Years ago most employers and attorneys thought OSHA was a small and mysterious country near Siberia — or was it near Albania? Today, however, most realize that the Occupational Safety and Health Act of 19712 ("OSHA" or "Act") as enforced in Illinois by the United States Occupational Safety and Health Administration ("the Administration") is not a piece of real estate, but is a statute that employers must follow. However, to most business people and their employees, the OSHA mystery remains as dark as it was in OSHA’s early days.
This article will attempt to unravel questions of what is required by OSHA; how an employer can attempt to satisfy those requirements, including a discussion of the nuts and bolts of enforcement; what impact OSHA has on a business; and what role an attorney should play in safety matters, anyway.
What Is Required By OSHA
All employers, no matter what their size, are subject to OSHA jurisdiction. In Illinois and 25 other states, the Act is enforced by the federal Occupational Safety and Health Administration, a part of the U.S. Department of Labor. All other states, including Indiana, Minnesota, Michigan and Iowa, utilize "State Plan" enforcement by state agencies funded in part by federal OSHA.
Most federal and many (but not all) State Plan OSHA requirements are found in very specific and technical "standards" contained within the Code of Federal Regulations.3 Recordkeeping and procedural regulations and standards for nautical industries are found in other sections of chapter 29 of the Code of Federal Regulations.
The standards contain numerous specific requirements for physical safeguards, procedures, employee training, recordkeeping, and written programs, for virtually every type of machine and operation that might exist at a workplace. Health standards also contain employee exposure limits for noise and for hundreds of airborne contaminants.
The Administration has area offices populated by Industrial Hygiene and Safety Specialists who perform compliance inspections. OSHA’s North Aurora, Illinois Area Office has jurisdiction over employers in DuPage County.
Satisfying OSHA Requirements
Prevention — As in most business and legal matters, prevention of claims by employers should be preferred over defending the claim later. Prevention of OSHA claims also has a huge potential additional benefit. Compliance with OSHA standards usually creates a safer workplace. This leads to fewer employee injuries, lower workers’ compensation premiums, and higher productivity. For the average employer, cost savings realized from a safer workplace can be significant and far greater than cost savings realized from avoiding OSHA penalties.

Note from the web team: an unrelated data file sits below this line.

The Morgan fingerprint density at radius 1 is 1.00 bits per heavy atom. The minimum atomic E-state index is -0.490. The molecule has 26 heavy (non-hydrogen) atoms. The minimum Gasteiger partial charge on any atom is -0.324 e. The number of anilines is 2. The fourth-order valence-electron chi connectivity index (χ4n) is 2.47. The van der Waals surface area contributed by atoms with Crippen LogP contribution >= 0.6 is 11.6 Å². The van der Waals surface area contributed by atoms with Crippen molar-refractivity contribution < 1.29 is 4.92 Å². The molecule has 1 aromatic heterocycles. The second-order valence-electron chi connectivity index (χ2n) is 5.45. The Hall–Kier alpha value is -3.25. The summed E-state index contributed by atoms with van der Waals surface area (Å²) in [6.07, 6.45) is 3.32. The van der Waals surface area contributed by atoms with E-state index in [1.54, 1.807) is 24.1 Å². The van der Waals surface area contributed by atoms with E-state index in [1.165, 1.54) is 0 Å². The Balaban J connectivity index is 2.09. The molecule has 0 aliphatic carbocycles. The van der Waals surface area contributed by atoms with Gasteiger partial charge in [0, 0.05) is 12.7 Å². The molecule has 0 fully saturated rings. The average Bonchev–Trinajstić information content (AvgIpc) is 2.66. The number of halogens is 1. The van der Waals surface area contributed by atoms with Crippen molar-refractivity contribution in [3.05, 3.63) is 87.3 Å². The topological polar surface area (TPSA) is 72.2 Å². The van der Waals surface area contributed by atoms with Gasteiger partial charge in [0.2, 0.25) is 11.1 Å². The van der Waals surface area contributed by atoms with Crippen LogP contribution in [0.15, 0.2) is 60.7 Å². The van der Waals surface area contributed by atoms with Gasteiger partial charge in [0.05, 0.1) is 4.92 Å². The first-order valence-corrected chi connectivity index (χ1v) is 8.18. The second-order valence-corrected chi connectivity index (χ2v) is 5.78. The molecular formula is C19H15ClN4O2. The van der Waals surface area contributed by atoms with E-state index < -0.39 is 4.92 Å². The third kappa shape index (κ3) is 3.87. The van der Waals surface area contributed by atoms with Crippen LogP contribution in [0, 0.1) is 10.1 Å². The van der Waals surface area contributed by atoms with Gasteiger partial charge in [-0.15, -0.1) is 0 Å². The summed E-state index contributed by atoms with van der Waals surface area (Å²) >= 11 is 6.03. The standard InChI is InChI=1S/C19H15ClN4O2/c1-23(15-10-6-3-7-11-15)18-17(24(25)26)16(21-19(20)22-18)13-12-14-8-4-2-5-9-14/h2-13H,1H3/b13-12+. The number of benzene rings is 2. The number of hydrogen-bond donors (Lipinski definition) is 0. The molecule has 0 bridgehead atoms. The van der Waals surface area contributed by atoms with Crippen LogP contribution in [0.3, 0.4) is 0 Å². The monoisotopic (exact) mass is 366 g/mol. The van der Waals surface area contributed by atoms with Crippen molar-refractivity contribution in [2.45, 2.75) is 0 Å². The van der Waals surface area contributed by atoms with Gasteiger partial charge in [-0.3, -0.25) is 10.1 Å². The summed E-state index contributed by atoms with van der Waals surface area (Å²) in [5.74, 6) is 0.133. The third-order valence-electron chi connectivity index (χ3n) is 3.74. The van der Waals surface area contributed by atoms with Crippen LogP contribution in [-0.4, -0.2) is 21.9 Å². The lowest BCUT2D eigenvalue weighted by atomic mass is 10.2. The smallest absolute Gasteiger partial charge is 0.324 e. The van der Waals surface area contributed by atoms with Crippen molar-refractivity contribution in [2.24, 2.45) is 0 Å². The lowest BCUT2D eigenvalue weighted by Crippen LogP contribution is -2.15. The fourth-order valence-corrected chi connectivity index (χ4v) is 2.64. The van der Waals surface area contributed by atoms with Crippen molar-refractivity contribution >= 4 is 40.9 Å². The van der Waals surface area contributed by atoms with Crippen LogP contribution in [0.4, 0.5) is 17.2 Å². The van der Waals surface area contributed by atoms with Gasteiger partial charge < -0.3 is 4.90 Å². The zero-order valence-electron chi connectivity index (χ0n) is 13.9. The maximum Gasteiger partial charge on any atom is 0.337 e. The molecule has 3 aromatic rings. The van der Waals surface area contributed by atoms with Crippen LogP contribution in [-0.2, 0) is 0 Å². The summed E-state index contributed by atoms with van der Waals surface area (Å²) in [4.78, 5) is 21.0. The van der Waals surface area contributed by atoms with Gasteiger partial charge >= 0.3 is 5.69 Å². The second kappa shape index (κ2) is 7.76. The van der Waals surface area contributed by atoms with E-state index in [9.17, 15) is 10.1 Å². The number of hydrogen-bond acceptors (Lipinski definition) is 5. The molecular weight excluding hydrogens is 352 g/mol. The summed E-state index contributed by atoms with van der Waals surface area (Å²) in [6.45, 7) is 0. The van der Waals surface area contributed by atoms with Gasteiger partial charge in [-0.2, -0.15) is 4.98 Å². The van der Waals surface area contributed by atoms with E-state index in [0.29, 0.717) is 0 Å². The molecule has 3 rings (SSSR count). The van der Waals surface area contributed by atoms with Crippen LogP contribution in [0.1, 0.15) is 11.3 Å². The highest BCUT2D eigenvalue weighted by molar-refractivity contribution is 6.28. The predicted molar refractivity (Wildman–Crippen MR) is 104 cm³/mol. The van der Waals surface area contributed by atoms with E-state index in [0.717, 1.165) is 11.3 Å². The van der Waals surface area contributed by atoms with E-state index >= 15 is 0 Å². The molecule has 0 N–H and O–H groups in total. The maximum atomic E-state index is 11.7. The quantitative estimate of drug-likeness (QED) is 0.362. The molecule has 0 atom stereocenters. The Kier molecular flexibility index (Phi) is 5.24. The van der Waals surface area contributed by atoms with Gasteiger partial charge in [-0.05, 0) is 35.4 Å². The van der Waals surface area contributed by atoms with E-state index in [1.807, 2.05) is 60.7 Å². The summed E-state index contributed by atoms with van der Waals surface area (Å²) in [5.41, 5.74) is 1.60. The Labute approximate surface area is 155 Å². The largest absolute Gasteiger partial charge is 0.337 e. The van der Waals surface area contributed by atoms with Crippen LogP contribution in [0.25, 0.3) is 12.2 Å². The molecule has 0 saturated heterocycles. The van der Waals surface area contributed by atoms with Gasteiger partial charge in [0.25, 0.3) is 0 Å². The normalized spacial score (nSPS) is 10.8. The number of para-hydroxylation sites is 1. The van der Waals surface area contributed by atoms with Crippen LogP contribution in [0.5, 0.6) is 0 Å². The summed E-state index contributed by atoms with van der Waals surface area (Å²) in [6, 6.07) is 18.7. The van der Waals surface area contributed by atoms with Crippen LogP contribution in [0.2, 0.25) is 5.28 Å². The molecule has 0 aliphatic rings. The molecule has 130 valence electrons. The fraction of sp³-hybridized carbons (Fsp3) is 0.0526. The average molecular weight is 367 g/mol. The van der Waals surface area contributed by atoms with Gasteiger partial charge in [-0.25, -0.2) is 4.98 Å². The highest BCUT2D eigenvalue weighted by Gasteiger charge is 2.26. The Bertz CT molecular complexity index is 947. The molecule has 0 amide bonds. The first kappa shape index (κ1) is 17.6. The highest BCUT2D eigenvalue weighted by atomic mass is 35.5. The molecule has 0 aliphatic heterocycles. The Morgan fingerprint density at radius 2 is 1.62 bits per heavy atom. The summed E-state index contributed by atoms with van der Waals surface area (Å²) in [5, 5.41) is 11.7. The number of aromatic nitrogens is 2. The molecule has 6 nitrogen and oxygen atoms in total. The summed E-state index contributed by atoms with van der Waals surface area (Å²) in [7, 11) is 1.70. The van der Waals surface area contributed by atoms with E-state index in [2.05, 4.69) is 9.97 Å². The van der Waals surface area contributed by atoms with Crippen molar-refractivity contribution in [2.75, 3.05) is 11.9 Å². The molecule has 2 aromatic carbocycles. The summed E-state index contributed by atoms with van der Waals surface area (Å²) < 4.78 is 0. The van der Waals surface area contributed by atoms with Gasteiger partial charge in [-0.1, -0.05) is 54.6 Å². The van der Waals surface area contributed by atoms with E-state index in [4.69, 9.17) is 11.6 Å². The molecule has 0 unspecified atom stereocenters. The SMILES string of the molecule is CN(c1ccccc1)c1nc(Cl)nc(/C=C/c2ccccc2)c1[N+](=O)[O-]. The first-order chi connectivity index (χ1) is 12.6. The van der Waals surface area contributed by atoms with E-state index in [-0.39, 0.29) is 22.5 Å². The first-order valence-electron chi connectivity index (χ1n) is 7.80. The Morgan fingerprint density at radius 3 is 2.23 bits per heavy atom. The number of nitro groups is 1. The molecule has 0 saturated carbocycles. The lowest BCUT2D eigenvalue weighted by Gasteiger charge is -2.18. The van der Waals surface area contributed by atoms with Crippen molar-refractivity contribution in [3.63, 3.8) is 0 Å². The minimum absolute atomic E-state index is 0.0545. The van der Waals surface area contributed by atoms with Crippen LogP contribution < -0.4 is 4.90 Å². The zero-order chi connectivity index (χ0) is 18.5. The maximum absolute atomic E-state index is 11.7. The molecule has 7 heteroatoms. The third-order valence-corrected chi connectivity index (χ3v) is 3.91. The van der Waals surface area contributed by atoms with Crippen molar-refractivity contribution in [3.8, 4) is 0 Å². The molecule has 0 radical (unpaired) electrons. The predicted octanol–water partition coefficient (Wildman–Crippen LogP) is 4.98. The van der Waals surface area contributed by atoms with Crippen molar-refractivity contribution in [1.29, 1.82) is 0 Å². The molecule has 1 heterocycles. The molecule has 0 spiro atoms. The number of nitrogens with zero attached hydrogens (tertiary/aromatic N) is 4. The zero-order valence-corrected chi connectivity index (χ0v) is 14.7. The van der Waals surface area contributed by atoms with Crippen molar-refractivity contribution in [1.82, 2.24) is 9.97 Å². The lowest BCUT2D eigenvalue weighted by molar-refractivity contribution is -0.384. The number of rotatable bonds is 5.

The greatest service an attorney can perform for a business client on the preventative side of safety is to inform the client of safety professionals and other resources to help it create or improve safety programs. Consulting resources include consultants employed by insurance brokers or carriers, other independent consultants, and the Illinois Department of Commerce and Community Affairs’ ("DCCA") free consulting service. The DCCA consultants usually are thorough and efficient. Unless a business client is a large one that can afford to hire competent in-house safety professionals, such outside help is a must for OSHA prevention.4
Finally, many OSHA standards are so complex and unclear that just reading them is not enough. Sometimes a standard’s requirements can only be determined by consulting OSHA regulatory history, OSHA directives or opinion letters or decisions by the Occupational Safety and Health Review Commission. This is research that an attorney is uniquely qualified to handle.
The Nuts and Bolts of OSHA Enforcement
OSHA Enforcement — Despite its high profile, the Administration is a small agency with limited resources. Most employers won’t be inspected for years; some have never been inspected. However, much like lightning, one never knows when OSHA will strike. If OSHA does strike, like lightning, its effects will be traumatic.
The biggest causes of OSHA inspections, in approximate order of importance, are: employee complaints, local and national enforcement programs, serious accidents, and follow-ups to prior inspections. The enforcement programs change periodically, but tend to focus on higher hazard industries or employers (as demonstrated by illness and injury statistics). Since good safety programs often will minimize most of these causes of inspections, employers with good programs are less likely to be inspected. Inspections take two possible forms.
"The Letter" — To save resources, OSHA will often conduct a complaint inspection by sending "The Letter," rather than showing up in person. "The Letter" states that unsafe conditions X, Y and Z have been reported to exist at the workplace. It will demand a written response within a few days. An in-person inspection usually will not occur if the response is timely, factual and credibly demonstrates that the hazard does not exist or that it will be corrected by a specific date. An experienced OSHA attorney should be consulted to assist employers in responding. His or her advice can often make the difference between a response letter that prevents an inspection and one that causes an inspection.
On-Site Inspections — The other form of inspection is in person. If OSHA actually shows up at an employer’s door, the employer can insist on a warrant. However, since early cooperation with the inspector can cause favorable exercise of his or her considerable discretion later, forcing OSHA to get a warrant should be very rare and only be for a truly compelling reason.
During an inspection, the investigator can interview employees (non-management employees will be interviewed in private), speak with any union officials for their input, take photos, observe processes, review records, and take environmental samples. Employers should be advised to monitor inspections closely. (Perform a "shadow inspection.") After the inspection, the investigator will hold a closing conference and will discuss areas of concern.
The employer’s lawyer can participate in an inspection at any stage. However, a lawyer will usually be a fifth wheel unless the investigation is a very high stakes/high profile one (e.g., a fatality investigation). Then lawyers should accompany the inspector on his or her walk-around of the facility; should prepare witnesses; review and filter documents; be present during interviews of management personnel; and be the employer’s chief spokesperson during meetings.